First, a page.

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The Band Played On: Kingsley Flood at the Golden West Café, Oct. 1

October 5, 2010
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Kingsley Flood, an impressive young Americana band from Boston, recently released its first album, Dust Windows, and on Friday played its first-ever Baltimore show at the Golden West Café. The show wasn’t as successful as the record, but the record is very good indeed.

At the center of the CD is Naseem Khuri, the group’s lead singer and acoustic guitarist; his smart lyrics and, just as importantly, his catchy melodies form the axle that Kingsley Flood turns on. The album takes its title from a line in its best song, “Cathedral Walls,” the prayer of a poor man who finds that neither revolution nor religion have had much impact on his living conditions. The picture is sharply drawn, and the refrain is so fetching that you want to sing along.

At the Golden West Café, those lyrics got buried in a sound mix that favored the drums and electric guitar. Standing tall in a dark-brown porkpie hat, the unshaven Khuri sang the verses energetically but unintelligibly; his words cut through only on the hooky chorus. Trumpeter/percussionist Chris Barrett and bassist Nick Balkin were the only other holdovers from the record, but they were joined by fiddler Jenee Morgan, guitarist George Hall, and drummer Steve Lord. The trumpet and fiddle gave the music the welcome feel of a 19th-century village band, not unlike Low Anthem, but these touches were often lost beneath the rock’n'roll thrash, especially on the uptempo cow-punk tunes such as “Back in the Back,” “Roll of the Dice,” and “Devil’s Arms,” all from the new disc.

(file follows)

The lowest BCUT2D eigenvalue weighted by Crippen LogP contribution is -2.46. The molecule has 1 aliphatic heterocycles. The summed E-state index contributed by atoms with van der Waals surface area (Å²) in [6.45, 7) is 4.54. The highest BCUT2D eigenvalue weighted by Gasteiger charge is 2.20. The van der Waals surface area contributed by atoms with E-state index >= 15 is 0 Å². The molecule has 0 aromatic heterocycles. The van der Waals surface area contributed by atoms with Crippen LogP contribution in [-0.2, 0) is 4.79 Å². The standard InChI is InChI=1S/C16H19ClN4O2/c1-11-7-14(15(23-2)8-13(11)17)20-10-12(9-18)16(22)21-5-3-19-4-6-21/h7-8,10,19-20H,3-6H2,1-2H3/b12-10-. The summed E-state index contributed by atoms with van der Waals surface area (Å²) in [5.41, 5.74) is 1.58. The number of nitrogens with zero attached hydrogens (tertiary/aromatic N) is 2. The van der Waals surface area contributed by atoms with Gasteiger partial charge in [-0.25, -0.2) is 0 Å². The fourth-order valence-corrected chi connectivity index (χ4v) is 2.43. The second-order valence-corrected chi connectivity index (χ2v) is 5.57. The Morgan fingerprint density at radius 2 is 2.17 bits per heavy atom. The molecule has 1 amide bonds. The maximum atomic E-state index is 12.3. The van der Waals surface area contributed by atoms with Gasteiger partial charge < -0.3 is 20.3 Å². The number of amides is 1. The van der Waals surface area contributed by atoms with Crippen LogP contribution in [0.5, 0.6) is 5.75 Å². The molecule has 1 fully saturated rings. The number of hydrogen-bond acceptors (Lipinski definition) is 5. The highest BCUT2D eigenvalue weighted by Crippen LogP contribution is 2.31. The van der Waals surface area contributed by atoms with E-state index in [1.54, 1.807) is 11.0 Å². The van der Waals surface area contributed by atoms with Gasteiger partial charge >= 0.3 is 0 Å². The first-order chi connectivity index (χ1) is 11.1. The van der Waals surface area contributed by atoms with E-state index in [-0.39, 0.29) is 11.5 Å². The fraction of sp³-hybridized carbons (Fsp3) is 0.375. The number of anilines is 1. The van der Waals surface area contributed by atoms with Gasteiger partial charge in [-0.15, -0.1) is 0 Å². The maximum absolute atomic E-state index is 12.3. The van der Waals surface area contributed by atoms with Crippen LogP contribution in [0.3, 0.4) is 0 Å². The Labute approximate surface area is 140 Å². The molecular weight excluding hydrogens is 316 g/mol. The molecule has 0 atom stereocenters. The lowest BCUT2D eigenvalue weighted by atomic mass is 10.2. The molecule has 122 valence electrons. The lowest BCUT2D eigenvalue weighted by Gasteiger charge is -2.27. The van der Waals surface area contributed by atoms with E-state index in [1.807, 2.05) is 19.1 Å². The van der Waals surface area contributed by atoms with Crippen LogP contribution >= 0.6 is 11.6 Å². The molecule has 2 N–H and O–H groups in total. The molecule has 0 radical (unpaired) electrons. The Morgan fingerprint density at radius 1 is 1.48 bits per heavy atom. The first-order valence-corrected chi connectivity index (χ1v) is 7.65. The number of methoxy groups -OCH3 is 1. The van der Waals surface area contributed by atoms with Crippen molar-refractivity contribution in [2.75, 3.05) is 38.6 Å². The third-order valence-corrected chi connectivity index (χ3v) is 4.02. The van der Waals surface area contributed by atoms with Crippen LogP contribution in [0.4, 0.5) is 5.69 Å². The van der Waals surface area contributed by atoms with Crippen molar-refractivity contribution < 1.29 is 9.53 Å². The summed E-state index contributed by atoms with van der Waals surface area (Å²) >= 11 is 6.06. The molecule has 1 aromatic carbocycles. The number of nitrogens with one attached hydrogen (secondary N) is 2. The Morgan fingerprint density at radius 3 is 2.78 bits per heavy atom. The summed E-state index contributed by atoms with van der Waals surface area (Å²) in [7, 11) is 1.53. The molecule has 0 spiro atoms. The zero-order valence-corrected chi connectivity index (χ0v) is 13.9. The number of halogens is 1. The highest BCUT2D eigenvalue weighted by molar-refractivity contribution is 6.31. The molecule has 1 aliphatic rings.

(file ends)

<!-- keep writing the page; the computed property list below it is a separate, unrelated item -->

The band was better off when it adopted more of a bouncy jug-band approach where they played fewer notes less frantically. This brought out Khuri’s humor on songs like “Stoops Cats” and “Cul de Sac.” “Little Too Old” proved that this wry approach could work even when dealing with looming mortality, a theme that was even more striking on the yet-unreleased number, “Quiet, Quiet Ground.” With their strong songs and imaginative arrangements, this is a band to watch. They just need to calm down onstage and trust the songs to carry more of the weight.

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  • Jmtremble33

    I disagree that they need to calm down on stage….their energy is what makes them a band to watch (along with great songs, intelligently written and beautifully played) Get rid of their energy and you get rid of what makes them stand apart. I’ve seen them a few times and I feel in love with their songs and their frantic, sometimes punk-like way of playing.